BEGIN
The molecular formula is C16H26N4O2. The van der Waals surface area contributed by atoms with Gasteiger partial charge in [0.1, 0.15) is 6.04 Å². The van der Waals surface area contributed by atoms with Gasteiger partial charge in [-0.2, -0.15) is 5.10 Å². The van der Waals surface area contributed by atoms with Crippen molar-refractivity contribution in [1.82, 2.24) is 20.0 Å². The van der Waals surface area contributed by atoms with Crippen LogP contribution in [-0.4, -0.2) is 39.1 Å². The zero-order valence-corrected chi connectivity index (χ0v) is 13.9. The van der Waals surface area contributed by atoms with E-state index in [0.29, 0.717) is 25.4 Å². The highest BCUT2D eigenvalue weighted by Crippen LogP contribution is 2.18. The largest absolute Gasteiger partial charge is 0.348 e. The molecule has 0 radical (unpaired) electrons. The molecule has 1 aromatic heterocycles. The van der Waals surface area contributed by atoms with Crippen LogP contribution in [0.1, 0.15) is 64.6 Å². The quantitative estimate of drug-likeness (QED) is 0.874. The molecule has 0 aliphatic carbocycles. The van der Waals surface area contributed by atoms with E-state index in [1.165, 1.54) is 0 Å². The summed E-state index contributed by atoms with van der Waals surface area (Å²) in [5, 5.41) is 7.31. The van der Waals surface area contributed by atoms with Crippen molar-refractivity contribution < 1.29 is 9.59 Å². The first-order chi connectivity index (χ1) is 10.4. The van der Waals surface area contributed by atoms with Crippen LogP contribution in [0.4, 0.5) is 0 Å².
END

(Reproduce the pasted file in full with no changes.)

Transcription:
The molecular formula is C16H26N4O2. The van der Waals surface area contributed by atoms with Gasteiger partial charge in [0.1, 0.15) is 6.04 Å². The van der Waals surface area contributed by atoms with Gasteiger partial charge in [-0.2, -0.15) is 5.10 Å². The van der Waals surface area contributed by atoms with Crippen molar-refractivity contribution in [1.82, 2.24) is 20.0 Å². The van der Waals surface area contributed by atoms with Crippen LogP contribution in [-0.4, -0.2) is 39.1 Å². The zero-order valence-corrected chi connectivity index (χ0v) is 13.9. The van der Waals surface area contributed by atoms with E-state index in [0.29, 0.717) is 25.4 Å². The highest BCUT2D eigenvalue weighted by Crippen LogP contribution is 2.18. The largest absolute Gasteiger partial charge is 0.348 e. The molecule has 0 radical (unpaired) electrons. The molecule has 1 aromatic heterocycles. The van der Waals surface area contributed by atoms with Crippen LogP contribution in [0.1, 0.15) is 64.6 Å². The quantitative estimate of drug-likeness (QED) is 0.874. The molecule has 0 aliphatic carbocycles. The van der Waals surface area contributed by atoms with E-state index in [1.165, 1.54) is 0 Å². The summed E-state index contributed by atoms with van der Waals surface area (Å²) in [5, 5.41) is 7.31. The van der Waals surface area contributed by atoms with Crippen molar-refractivity contribution < 1.29 is 9.59 Å². The first-order chi connectivity index (χ1) is 10.4. The van der Waals surface area contributed by atoms with Crippen LogP contribution in [0.4, 0.5) is 0 Å².